About Kenneth Auchenberg

Kenneth is a Program Manager at Microsoft and lives in Vancouver, Canada, where he leads the next generation of web developer tooling. He's a Global Shaper for Word Economic Forum, serves on multiple advisory boards, and is a frequent public speaker who travels the world.

Kenneth has been all connecting dots over the last decade. He quit his gas station clerk job at 16 to code web scrapers, and fell deeply in love with the web, so he took a job at a newly acquired startup, ZYB, and saw it grow from 15 people in a basement to 100.000 people in skyscrapers around the world in Vodafone. He then once again went back to the basement and joined Hoist (later Podio), and helped take the startup on a very similar journey from basement to skyscraper, when Citrix bought the small Copenhagen-based company in April 2012

Recently, he skipped the basement for a change, and went straight to Microsoft on a mission to get browsers to talk to text editors and to enable everyone to build the developer tools they need for the web.

Getting things and people talking isn't a new thing for Kenneth. During the last decade he repeatedly asked himself why everything isn’t as connected as it could be.

Why don’t browsers talk to text editors?

With the RemoteDebug initiative, Kenneth enables exactly that — a potential rethink of how we code for the web, and how a new generation of tooling can be built. He now works as a Program Manager at Microsoft to get that conversation going.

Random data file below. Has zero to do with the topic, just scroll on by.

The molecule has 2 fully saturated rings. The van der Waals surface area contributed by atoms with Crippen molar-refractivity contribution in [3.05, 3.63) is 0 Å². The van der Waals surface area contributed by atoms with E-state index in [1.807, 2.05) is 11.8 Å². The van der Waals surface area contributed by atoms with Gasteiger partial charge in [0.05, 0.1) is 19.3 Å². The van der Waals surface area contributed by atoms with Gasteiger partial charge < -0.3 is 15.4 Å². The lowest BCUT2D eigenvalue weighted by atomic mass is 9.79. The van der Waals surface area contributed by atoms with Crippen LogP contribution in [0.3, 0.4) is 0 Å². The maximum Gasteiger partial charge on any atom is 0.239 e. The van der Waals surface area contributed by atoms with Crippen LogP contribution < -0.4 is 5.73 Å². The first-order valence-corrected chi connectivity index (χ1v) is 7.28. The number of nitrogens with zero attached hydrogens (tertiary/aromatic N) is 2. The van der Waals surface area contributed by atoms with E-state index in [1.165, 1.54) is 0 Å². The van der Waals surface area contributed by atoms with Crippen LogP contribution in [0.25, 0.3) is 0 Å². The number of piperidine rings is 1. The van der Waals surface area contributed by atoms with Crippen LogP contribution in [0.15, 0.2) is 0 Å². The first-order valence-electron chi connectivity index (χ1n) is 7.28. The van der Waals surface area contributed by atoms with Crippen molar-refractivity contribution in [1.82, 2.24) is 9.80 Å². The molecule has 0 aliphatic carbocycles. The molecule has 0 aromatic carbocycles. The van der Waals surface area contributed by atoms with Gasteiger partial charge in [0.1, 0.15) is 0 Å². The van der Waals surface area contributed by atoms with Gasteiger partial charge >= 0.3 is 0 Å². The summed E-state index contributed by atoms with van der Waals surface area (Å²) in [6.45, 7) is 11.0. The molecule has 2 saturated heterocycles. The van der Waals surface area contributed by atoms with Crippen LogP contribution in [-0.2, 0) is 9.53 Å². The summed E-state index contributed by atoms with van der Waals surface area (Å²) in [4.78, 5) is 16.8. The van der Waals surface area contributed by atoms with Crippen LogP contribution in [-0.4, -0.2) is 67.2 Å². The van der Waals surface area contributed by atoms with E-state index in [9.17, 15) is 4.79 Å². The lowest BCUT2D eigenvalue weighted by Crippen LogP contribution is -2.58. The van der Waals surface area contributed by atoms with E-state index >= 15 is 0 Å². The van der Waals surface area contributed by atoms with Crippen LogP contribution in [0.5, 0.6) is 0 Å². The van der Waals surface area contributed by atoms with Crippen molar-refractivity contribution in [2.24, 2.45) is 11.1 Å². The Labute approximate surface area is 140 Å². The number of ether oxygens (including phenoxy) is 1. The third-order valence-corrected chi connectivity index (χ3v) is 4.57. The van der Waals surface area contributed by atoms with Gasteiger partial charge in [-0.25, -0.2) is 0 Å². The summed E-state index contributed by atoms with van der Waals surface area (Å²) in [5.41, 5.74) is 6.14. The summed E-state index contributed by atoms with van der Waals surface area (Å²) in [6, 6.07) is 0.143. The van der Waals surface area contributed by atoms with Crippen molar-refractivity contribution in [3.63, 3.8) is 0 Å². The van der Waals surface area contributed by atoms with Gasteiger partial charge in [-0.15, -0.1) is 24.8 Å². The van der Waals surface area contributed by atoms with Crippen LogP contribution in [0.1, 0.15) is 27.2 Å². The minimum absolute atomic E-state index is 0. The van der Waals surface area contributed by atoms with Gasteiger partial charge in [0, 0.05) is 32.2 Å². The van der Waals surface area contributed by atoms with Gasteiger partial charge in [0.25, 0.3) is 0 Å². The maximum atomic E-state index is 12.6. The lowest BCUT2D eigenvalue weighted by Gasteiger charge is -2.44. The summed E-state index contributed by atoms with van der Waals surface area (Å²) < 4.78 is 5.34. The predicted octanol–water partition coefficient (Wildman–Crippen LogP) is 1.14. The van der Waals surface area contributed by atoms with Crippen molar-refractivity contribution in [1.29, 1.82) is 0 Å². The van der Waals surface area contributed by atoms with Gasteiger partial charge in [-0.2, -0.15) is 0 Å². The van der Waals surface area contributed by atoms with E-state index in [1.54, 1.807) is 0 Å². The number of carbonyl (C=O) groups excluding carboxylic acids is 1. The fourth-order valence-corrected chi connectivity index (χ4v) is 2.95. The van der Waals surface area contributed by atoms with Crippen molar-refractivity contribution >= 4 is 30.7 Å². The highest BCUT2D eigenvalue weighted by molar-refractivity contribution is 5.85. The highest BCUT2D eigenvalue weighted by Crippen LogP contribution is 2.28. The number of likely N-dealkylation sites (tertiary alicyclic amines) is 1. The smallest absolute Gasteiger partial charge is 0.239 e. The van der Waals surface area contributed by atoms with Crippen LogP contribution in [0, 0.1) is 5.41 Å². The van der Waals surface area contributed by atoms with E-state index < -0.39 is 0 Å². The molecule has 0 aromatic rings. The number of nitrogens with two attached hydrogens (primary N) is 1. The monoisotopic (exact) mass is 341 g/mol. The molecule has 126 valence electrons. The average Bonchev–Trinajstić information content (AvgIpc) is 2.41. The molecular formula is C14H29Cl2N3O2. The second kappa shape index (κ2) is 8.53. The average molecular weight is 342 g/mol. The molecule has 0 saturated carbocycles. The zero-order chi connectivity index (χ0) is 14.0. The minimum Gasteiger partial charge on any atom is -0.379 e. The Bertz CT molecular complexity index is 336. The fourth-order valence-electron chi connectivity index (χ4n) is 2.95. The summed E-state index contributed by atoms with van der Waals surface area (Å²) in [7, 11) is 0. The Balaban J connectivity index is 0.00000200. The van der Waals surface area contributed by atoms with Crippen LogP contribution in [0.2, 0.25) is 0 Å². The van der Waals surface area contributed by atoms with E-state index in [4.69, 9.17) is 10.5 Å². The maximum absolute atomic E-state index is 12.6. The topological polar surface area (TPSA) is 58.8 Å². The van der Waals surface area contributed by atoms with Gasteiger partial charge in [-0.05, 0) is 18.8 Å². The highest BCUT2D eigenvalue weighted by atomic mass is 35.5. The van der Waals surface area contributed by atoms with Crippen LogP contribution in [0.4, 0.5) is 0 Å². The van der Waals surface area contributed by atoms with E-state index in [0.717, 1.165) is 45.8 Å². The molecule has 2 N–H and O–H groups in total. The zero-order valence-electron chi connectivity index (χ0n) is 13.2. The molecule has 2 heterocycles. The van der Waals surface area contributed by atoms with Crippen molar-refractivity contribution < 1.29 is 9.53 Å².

Why is can't I just talk to people without installing software?

Literally by expensing the project costs to his own credit card, Kenneth disrupted Citrix’s flagship GoToMeeting video conferencing platform from within, by building a peer to peer video meeting system, that avoided complicated signup flows, expensive severs and annoying latency.

Why don’t startups talk to startups?

Cliques and a lack of international visibility led to a new non-profit, #CPHFTW. Kenneth joined from the start and helped unite the Danish tech scene, spawning the #CPHFTW platform, hashtag and pieces international media like Forbes, The Guardian, and Financial Times

Why doesn’t JavaScripters talk to other JavaScripters?

Being the only front-end guy at Podio, and lacking inspiration and solutions from others, Kenneth asked on Twitter, “why don’t we all meet?” One month later, equally frustrated engineers knocked on the door to the Podio office, and just a few years later CopenhagenJS has grown to 1.000+ members with meetups in both Copenhagen, Denmark and Malmö, Sweden.

Why doesn’t the international front-end industry talk to the Danish crowd?

One of the products of the CopenhagenJS meetups was a desire to take the next step — an international conference, in Copenhagen, focusing solely on front-end. Along with a co-founder, Kenneth created ColdFront, invited speakers from all over the world, and had over 1.000 participants by selling out three years in a row.

Awards

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